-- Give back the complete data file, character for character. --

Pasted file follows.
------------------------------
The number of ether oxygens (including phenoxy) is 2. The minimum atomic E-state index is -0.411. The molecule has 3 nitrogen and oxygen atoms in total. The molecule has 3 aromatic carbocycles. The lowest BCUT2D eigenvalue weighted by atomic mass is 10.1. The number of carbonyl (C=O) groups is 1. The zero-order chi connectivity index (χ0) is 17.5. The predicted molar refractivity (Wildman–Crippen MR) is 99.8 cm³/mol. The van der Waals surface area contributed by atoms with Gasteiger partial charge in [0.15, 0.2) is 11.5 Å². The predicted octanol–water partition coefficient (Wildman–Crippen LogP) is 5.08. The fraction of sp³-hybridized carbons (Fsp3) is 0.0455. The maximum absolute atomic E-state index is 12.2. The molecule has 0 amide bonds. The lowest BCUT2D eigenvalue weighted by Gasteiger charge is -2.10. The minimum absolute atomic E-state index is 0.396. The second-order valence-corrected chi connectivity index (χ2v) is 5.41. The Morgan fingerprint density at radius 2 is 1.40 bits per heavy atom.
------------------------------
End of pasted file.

The number of ether oxygens (including phenoxy) is 2. The minimum atomic E-state index is -0.411. The molecule has 3 nitrogen and oxygen atoms in total. The molecule has 3 aromatic carbocycles. The lowest BCUT2D eigenvalue weighted by atomic mass is 10.1. The number of carbonyl (C=O) groups is 1. The zero-order chi connectivity index (χ0) is 17.5. The predicted molar refractivity (Wildman–Crippen MR) is 99.8 cm³/mol. The van der Waals surface area contributed by atoms with Gasteiger partial charge in [0.15, 0.2) is 11.5 Å². The predicted octanol–water partition coefficient (Wildman–Crippen LogP) is 5.08. The fraction of sp³-hybridized carbons (Fsp3) is 0.0455. The maximum absolute atomic E-state index is 12.2. The molecule has 0 amide bonds. The lowest BCUT2D eigenvalue weighted by Gasteiger charge is -2.10. The minimum absolute atomic E-state index is 0.396. The second-order valence-corrected chi connectivity index (χ2v) is 5.41. The Morgan fingerprint density at radius 2 is 1.40 bits per heavy atom.